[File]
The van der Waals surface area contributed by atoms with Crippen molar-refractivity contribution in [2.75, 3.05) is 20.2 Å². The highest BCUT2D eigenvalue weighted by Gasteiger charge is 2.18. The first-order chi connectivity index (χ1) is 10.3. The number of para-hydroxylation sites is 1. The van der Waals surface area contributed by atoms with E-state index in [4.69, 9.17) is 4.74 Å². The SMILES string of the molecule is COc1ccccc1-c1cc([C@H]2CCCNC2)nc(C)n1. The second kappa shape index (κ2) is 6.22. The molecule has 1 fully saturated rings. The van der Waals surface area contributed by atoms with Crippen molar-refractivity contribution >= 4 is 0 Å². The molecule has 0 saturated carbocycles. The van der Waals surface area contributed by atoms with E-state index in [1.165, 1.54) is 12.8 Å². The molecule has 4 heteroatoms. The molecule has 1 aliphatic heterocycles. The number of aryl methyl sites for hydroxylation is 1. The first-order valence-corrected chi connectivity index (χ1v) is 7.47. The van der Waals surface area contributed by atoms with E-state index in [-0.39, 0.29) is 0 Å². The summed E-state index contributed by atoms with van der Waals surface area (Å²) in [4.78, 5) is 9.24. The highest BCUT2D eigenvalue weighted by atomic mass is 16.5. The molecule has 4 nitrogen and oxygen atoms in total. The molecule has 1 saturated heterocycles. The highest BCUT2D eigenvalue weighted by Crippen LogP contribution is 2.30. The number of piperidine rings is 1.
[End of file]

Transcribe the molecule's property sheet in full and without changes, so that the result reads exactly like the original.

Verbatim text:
The van der Waals surface area contributed by atoms with Crippen molar-refractivity contribution in [2.75, 3.05) is 20.2 Å². The highest BCUT2D eigenvalue weighted by Gasteiger charge is 2.18. The first-order chi connectivity index (χ1) is 10.3. The number of para-hydroxylation sites is 1. The van der Waals surface area contributed by atoms with E-state index in [4.69, 9.17) is 4.74 Å². The SMILES string of the molecule is COc1ccccc1-c1cc([C@H]2CCCNC2)nc(C)n1. The second kappa shape index (κ2) is 6.22. The molecule has 1 fully saturated rings. The van der Waals surface area contributed by atoms with Crippen molar-refractivity contribution >= 4 is 0 Å². The molecule has 0 saturated carbocycles. The van der Waals surface area contributed by atoms with E-state index in [1.165, 1.54) is 12.8 Å². The molecule has 4 heteroatoms. The molecule has 1 aliphatic heterocycles. The number of aryl methyl sites for hydroxylation is 1. The first-order valence-corrected chi connectivity index (χ1v) is 7.47. The van der Waals surface area contributed by atoms with E-state index in [-0.39, 0.29) is 0 Å². The summed E-state index contributed by atoms with van der Waals surface area (Å²) in [4.78, 5) is 9.24. The highest BCUT2D eigenvalue weighted by atomic mass is 16.5. The molecule has 4 nitrogen and oxygen atoms in total. The molecule has 1 saturated heterocycles. The highest BCUT2D eigenvalue weighted by Crippen LogP contribution is 2.30. The number of piperidine rings is 1.